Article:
Around that same time my mother decided she wanted to upgrade to a computer with more memory. I went to Best Buy with her and we were looking around at the different computers when a salesguy sidled up. He said, "Oh, this one's really cool!" Why was it so cool? Because the CPU had a front panel you could remove and replace with ones in different colors! That was all this guy had to say to two women looking at computers, that you could get one that changed color. My mother did not buy a new computer that day, or ever in fact. (She has since inherited my old one.)

Now, there's nothing wrong with putting more thought into designing computers to be aesthetically pleasing, but it's going to take more than a prettier computer to appeal to female buyers.

I think the article is right in that women can't wait around for the industry to tell us what we can do with computers and make them seem appealing to us. The industry apparently has no clue what women want. Left to their own devices, a pink computer seems to be the best they can do. It's up to women to figure out what we want to do with computers, and help shape the market that way.

To a great extent we've already done so. As more and more women go online, I think the Internet is changing. The Light article was written ten years ago, and the online world was often hostile to women then. Just having a feminine-sounding username left you open to all kinds of obscene messages from other users. Now there are a lot more women online, a lot more websites by and for women, and a lot more acceptance of the simple fact that women do go online -- and not just women in technical fields or with advanced degrees, but all kinds of women.

Re: Rachel & Laundry

I have been meaning to get a clothesline for the backyard. Perhaps I will feel less isolated.

I think, probably, we shouldn't take so personally what J.S. Light has to say about women and technophobia. Statistically, it's probably more true than false. Not everyone, of course, NOT library students who ELECT TO TAKE PHYSICS, for example (that's Rachel).

It also struck me as somewhat ridiculous that MEN don't see the computer as a way to communicate with people, but that we see it as a tool for "POWER AND WISDOM". Excuse me while I buy 4000 shares of WalMart. Maybe I'm what AHNOLD would call a GURLY MAHN, but I use the computer for A LOT of person to person communication. Much more so than my wife does. Her's is primarly a work computer.

Guess I'll get back to the laundry now. -mc

Now women can chat about their laundry. . ONLINE!

I do hope that I greatly misread this article because I was given the impression that women are frightened of computers, math and science and the only use computers have for them is to connect them in a chat format. I for one am fresh out of college and have rarely used chat programs, I don't spend inordinate amounts of time on the phone yet I would spend hours on the internet. I have never once felt that computers are gendered in any direction and I happily used them--even if they were in "dimly-lit areas" that are apparently unacceptable to women. And as for online harassment. . . ? I don't even know what that could be. I do hope that I missed her point because if I got it I'm rather disgusted. Does anyone else feel that the internet has to be made useful for women and that it isn't now? Has anyone ever gotten the feeling that it is unapproachable to women? I can't exactly agree or disagree that the computer sciences aren't exactly welcoming to women as I have never pursued something like that and I attended a women's school as an undergrad and we could feel free to do whatever we wanted. Perhaps I just lucked out and the world is not at all how I see it now.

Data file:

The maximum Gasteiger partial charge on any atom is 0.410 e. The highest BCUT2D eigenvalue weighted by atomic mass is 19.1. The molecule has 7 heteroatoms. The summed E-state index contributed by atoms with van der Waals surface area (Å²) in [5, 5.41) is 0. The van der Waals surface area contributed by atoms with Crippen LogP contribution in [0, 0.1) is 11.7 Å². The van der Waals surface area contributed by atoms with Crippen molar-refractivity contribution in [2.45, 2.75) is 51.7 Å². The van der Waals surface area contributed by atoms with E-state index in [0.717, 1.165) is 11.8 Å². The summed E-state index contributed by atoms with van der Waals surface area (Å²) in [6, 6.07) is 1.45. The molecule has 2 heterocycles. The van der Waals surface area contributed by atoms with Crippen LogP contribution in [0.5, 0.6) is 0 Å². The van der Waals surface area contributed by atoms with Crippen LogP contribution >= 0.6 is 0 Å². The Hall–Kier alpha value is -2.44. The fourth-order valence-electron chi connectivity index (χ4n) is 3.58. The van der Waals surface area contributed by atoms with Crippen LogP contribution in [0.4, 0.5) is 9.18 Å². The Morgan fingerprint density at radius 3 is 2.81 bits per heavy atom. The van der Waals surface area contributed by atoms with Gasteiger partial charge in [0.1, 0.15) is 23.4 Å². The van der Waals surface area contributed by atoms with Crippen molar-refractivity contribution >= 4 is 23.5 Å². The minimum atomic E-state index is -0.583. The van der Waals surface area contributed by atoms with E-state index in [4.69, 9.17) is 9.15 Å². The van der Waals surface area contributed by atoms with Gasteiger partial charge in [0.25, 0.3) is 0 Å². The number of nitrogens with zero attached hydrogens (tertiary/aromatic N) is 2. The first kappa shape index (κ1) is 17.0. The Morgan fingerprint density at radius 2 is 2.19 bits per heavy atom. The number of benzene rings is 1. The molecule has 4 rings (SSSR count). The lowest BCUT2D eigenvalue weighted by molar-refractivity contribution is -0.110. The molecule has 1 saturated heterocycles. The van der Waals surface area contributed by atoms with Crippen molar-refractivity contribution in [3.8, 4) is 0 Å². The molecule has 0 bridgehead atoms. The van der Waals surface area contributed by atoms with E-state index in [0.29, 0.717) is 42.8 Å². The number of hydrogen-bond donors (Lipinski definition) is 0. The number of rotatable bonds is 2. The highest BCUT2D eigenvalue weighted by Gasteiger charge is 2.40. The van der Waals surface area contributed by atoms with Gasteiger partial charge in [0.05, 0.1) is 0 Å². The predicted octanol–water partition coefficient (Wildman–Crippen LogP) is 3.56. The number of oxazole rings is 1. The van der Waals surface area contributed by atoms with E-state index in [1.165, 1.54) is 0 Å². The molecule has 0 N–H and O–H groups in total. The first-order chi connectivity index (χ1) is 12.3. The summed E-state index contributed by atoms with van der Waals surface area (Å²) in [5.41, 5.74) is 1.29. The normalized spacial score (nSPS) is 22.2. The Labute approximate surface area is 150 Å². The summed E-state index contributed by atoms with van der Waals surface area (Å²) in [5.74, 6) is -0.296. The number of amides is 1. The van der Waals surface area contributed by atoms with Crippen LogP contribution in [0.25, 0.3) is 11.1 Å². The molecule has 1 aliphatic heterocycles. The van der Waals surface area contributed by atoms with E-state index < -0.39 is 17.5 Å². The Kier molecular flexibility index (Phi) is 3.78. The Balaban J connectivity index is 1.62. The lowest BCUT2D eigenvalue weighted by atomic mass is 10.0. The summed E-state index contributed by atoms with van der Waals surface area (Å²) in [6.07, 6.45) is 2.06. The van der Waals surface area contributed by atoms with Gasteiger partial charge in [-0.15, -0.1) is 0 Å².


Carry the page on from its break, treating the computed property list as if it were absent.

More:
In Response to Rachel H & Kids

I think politicians make this their business because it's a cheap way to get some 'positive', 'family-friendly' press. "Congressperson Jones, what have you done to protect families from the horrible content on the Innernet?" Not gonna lose too many votes in the name of protecting children, even if, as you say, it doesn't really make a whole lot of sense.

For those older children, the 'tweens' and above, they'll find a way to see whatever content they want anyway. It just won't be at a federally funded Internet community center.

In terms of parents monitoring their kids, yes, we can expect that for kids under 11ish, but let's face it, parents have to give their kids some latitude as they grow older. And chances are, if parents have done well by them up to that point, kids will make more right than wrong choices when the time comes. In this case, I think we have to cut parents some slack. Despite the best efforts of technology, parents shouldn't be expected to monitor their kids every move until they're adults.

Hello to Rachel at the Law Library! Are you and Heidi and I having lunch next week?


Thursday, March 10, 2005

Public access for all. . . .almost.

I found the “Public internet access” article especially interesting because of its origins as trying to justify public access computers. Written to quantify what young people use public access computers for, it was a attempting to find out if they were used for ‘educational purposes’ as had been hoped for by the computer providers. What I find so interesting is that people should feel it necessary to provide public computers only if they are used for educational purposes. If people are deserving of equal computer access what should it matter what they use it for? If the idea is to get people comfortable and proficient in computer use, then they should be provided access regardless of their use. I also found it important that the author mention that public access computers are especially useful in this computer literacy pursuit because people can learn from one-another. Do you feel that computer use should be regulated if it is publicly provided? Or should freedom of computer access be a right for everyone, whether they obtain access at home, at work, or in a public institution?